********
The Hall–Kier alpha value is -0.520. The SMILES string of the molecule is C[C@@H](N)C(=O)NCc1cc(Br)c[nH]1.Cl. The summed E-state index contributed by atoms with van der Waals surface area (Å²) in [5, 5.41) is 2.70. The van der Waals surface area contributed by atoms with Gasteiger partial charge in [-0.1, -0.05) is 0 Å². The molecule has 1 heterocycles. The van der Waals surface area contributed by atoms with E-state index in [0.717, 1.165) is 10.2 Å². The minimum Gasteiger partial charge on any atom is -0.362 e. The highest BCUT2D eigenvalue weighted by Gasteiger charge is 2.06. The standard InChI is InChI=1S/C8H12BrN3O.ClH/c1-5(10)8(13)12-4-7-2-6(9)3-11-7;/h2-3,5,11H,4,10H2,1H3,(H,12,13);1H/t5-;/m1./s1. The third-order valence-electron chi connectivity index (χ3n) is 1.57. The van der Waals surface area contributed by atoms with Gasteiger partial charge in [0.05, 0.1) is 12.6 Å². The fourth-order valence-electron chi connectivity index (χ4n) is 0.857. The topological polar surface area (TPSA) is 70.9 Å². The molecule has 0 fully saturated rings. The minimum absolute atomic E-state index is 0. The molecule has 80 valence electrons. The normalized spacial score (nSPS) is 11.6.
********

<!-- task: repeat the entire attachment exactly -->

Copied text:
The Hall–Kier alpha value is -0.520. The SMILES string of the molecule is C[C@@H](N)C(=O)NCc1cc(Br)c[nH]1.Cl. The summed E-state index contributed by atoms with van der Waals surface area (Å²) in [5, 5.41) is 2.70. The van der Waals surface area contributed by atoms with Gasteiger partial charge in [-0.1, -0.05) is 0 Å². The molecule has 1 heterocycles. The van der Waals surface area contributed by atoms with E-state index in [0.717, 1.165) is 10.2 Å². The minimum Gasteiger partial charge on any atom is -0.362 e. The highest BCUT2D eigenvalue weighted by Gasteiger charge is 2.06. The standard InChI is InChI=1S/C8H12BrN3O.ClH/c1-5(10)8(13)12-4-7-2-6(9)3-11-7;/h2-3,5,11H,4,10H2,1H3,(H,12,13);1H/t5-;/m1./s1. The third-order valence-electron chi connectivity index (χ3n) is 1.57. The van der Waals surface area contributed by atoms with Gasteiger partial charge in [0.05, 0.1) is 12.6 Å². The fourth-order valence-electron chi connectivity index (χ4n) is 0.857. The topological polar surface area (TPSA) is 70.9 Å². The molecule has 0 fully saturated rings. The minimum absolute atomic E-state index is 0. The molecule has 80 valence electrons. The normalized spacial score (nSPS) is 11.6.